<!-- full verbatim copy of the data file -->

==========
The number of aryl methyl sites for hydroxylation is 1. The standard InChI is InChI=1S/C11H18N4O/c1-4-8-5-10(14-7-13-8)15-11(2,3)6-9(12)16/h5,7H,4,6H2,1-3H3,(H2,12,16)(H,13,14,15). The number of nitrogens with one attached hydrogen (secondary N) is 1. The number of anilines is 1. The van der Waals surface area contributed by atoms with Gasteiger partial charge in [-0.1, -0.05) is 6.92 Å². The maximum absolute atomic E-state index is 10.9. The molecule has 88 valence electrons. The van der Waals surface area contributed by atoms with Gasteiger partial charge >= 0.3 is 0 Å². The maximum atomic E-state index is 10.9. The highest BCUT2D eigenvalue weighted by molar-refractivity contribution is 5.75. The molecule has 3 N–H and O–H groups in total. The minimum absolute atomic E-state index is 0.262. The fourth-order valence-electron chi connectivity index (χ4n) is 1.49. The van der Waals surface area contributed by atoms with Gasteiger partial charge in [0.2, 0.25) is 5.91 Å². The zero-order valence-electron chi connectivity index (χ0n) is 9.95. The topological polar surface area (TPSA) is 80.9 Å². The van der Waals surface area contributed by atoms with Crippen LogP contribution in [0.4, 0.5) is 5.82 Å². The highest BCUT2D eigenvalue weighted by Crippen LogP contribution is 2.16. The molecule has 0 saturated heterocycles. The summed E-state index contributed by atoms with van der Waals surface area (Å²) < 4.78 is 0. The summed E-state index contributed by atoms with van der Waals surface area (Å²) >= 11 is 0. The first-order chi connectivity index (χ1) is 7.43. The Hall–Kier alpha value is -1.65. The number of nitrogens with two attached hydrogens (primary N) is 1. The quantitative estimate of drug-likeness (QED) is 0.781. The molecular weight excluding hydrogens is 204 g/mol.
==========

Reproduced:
The number of aryl methyl sites for hydroxylation is 1. The standard InChI is InChI=1S/C11H18N4O/c1-4-8-5-10(14-7-13-8)15-11(2,3)6-9(12)16/h5,7H,4,6H2,1-3H3,(H2,12,16)(H,13,14,15). The number of nitrogens with one attached hydrogen (secondary N) is 1. The number of anilines is 1. The van der Waals surface area contributed by atoms with Gasteiger partial charge in [-0.1, -0.05) is 6.92 Å². The maximum absolute atomic E-state index is 10.9. The molecule has 88 valence electrons. The van der Waals surface area contributed by atoms with Gasteiger partial charge >= 0.3 is 0 Å². The maximum atomic E-state index is 10.9. The highest BCUT2D eigenvalue weighted by molar-refractivity contribution is 5.75. The molecule has 3 N–H and O–H groups in total. The minimum absolute atomic E-state index is 0.262. The fourth-order valence-electron chi connectivity index (χ4n) is 1.49. The van der Waals surface area contributed by atoms with Gasteiger partial charge in [0.2, 0.25) is 5.91 Å². The zero-order valence-electron chi connectivity index (χ0n) is 9.95. The topological polar surface area (TPSA) is 80.9 Å². The van der Waals surface area contributed by atoms with Crippen LogP contribution in [0.4, 0.5) is 5.82 Å². The highest BCUT2D eigenvalue weighted by Crippen LogP contribution is 2.16. The molecule has 0 saturated heterocycles. The summed E-state index contributed by atoms with van der Waals surface area (Å²) < 4.78 is 0. The summed E-state index contributed by atoms with van der Waals surface area (Å²) >= 11 is 0. The first-order chi connectivity index (χ1) is 7.43. The Hall–Kier alpha value is -1.65. The number of nitrogens with two attached hydrogens (primary N) is 1. The quantitative estimate of drug-likeness (QED) is 0.781. The molecular weight excluding hydrogens is 204 g/mol.